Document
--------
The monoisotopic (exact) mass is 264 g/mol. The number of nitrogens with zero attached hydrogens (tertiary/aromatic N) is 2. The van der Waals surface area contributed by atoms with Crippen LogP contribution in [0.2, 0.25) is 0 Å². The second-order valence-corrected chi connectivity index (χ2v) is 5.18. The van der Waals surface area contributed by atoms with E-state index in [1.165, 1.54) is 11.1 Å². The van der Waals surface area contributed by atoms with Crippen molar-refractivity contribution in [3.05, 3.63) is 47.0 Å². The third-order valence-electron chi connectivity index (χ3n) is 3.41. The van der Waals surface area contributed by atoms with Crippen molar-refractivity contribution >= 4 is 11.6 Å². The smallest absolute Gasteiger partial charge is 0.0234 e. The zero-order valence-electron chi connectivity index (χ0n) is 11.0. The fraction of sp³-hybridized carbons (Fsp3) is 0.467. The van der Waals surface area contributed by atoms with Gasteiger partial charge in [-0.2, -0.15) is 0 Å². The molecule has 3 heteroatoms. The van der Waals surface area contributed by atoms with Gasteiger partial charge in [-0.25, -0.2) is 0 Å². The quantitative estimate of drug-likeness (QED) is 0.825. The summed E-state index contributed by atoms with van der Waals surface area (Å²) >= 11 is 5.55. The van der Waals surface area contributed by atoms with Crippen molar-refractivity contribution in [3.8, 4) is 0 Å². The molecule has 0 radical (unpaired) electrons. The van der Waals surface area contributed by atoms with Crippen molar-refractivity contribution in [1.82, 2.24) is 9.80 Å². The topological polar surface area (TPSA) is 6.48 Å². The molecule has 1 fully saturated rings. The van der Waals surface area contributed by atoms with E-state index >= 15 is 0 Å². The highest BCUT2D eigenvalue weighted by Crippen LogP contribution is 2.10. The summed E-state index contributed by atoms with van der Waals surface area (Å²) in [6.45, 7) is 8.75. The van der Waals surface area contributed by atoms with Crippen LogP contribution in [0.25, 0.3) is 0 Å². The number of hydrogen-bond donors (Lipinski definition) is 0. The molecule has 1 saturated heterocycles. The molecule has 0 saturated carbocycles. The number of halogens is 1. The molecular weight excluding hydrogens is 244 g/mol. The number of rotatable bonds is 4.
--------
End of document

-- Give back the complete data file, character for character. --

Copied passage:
The monoisotopic (exact) mass is 264 g/mol. The number of nitrogens with zero attached hydrogens (tertiary/aromatic N) is 2. The van der Waals surface area contributed by atoms with Crippen LogP contribution in [0.2, 0.25) is 0 Å². The second-order valence-corrected chi connectivity index (χ2v) is 5.18. The van der Waals surface area contributed by atoms with E-state index in [1.165, 1.54) is 11.1 Å². The van der Waals surface area contributed by atoms with Crippen molar-refractivity contribution in [3.05, 3.63) is 47.0 Å². The third-order valence-electron chi connectivity index (χ3n) is 3.41. The van der Waals surface area contributed by atoms with Crippen molar-refractivity contribution >= 4 is 11.6 Å². The smallest absolute Gasteiger partial charge is 0.0234 e. The zero-order valence-electron chi connectivity index (χ0n) is 11.0. The fraction of sp³-hybridized carbons (Fsp3) is 0.467. The van der Waals surface area contributed by atoms with Gasteiger partial charge in [-0.2, -0.15) is 0 Å². The molecule has 3 heteroatoms. The van der Waals surface area contributed by atoms with Gasteiger partial charge in [-0.25, -0.2) is 0 Å². The quantitative estimate of drug-likeness (QED) is 0.825. The summed E-state index contributed by atoms with van der Waals surface area (Å²) >= 11 is 5.55. The van der Waals surface area contributed by atoms with Crippen molar-refractivity contribution in [3.8, 4) is 0 Å². The molecule has 0 radical (unpaired) electrons. The van der Waals surface area contributed by atoms with Crippen molar-refractivity contribution in [1.82, 2.24) is 9.80 Å². The topological polar surface area (TPSA) is 6.48 Å². The molecule has 1 fully saturated rings. The van der Waals surface area contributed by atoms with E-state index >= 15 is 0 Å². The highest BCUT2D eigenvalue weighted by Crippen LogP contribution is 2.10. The summed E-state index contributed by atoms with van der Waals surface area (Å²) in [6.45, 7) is 8.75. The van der Waals surface area contributed by atoms with Crippen LogP contribution in [0.25, 0.3) is 0 Å². The number of hydrogen-bond donors (Lipinski definition) is 0. The molecule has 1 saturated heterocycles. The molecule has 0 saturated carbocycles. The number of halogens is 1. The molecular weight excluding hydrogens is 244 g/mol. The number of rotatable bonds is 4.